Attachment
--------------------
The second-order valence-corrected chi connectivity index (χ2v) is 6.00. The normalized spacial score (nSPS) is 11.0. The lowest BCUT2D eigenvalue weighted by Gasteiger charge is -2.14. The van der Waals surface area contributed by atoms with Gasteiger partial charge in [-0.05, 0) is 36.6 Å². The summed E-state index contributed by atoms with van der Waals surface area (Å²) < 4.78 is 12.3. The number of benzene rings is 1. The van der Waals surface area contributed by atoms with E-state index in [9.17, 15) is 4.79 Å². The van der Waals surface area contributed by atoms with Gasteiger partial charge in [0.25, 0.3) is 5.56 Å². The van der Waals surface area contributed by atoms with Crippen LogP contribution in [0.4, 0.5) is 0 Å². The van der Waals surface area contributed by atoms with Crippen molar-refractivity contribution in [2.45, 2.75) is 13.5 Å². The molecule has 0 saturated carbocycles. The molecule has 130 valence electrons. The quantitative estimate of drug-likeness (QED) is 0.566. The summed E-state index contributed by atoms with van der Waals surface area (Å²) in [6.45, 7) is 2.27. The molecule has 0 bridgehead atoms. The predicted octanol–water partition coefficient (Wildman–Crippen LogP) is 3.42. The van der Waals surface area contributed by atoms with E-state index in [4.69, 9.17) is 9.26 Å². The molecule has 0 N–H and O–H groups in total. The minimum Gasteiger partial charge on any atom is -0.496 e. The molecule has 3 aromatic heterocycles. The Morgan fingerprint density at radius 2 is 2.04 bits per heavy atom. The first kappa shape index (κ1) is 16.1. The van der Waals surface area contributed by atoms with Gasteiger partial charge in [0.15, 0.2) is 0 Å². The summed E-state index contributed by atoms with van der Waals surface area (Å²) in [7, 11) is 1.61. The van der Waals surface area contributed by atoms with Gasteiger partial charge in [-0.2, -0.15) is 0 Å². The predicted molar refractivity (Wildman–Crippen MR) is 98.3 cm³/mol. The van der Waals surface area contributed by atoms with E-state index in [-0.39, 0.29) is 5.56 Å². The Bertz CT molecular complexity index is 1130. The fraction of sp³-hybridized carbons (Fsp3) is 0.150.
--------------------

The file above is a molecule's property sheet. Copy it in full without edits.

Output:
The second-order valence-corrected chi connectivity index (χ2v) is 6.00. The normalized spacial score (nSPS) is 11.0. The lowest BCUT2D eigenvalue weighted by Gasteiger charge is -2.14. The van der Waals surface area contributed by atoms with Gasteiger partial charge in [-0.05, 0) is 36.6 Å². The summed E-state index contributed by atoms with van der Waals surface area (Å²) < 4.78 is 12.3. The number of benzene rings is 1. The van der Waals surface area contributed by atoms with E-state index in [9.17, 15) is 4.79 Å². The van der Waals surface area contributed by atoms with Gasteiger partial charge in [0.25, 0.3) is 5.56 Å². The van der Waals surface area contributed by atoms with Crippen LogP contribution in [0.4, 0.5) is 0 Å². The van der Waals surface area contributed by atoms with Crippen molar-refractivity contribution in [2.45, 2.75) is 13.5 Å². The molecule has 0 saturated carbocycles. The molecule has 130 valence electrons. The quantitative estimate of drug-likeness (QED) is 0.566. The summed E-state index contributed by atoms with van der Waals surface area (Å²) in [6.45, 7) is 2.27. The molecule has 0 bridgehead atoms. The predicted octanol–water partition coefficient (Wildman–Crippen LogP) is 3.42. The van der Waals surface area contributed by atoms with E-state index in [4.69, 9.17) is 9.26 Å². The molecule has 0 N–H and O–H groups in total. The minimum Gasteiger partial charge on any atom is -0.496 e. The molecule has 3 aromatic heterocycles. The Morgan fingerprint density at radius 2 is 2.04 bits per heavy atom. The first kappa shape index (κ1) is 16.1. The van der Waals surface area contributed by atoms with Gasteiger partial charge in [0.15, 0.2) is 0 Å². The summed E-state index contributed by atoms with van der Waals surface area (Å²) in [7, 11) is 1.61. The van der Waals surface area contributed by atoms with Gasteiger partial charge in [-0.2, -0.15) is 0 Å². The predicted molar refractivity (Wildman–Crippen MR) is 98.3 cm³/mol. The van der Waals surface area contributed by atoms with E-state index in [-0.39, 0.29) is 5.56 Å². The Bertz CT molecular complexity index is 1130. The fraction of sp³-hybridized carbons (Fsp3) is 0.150.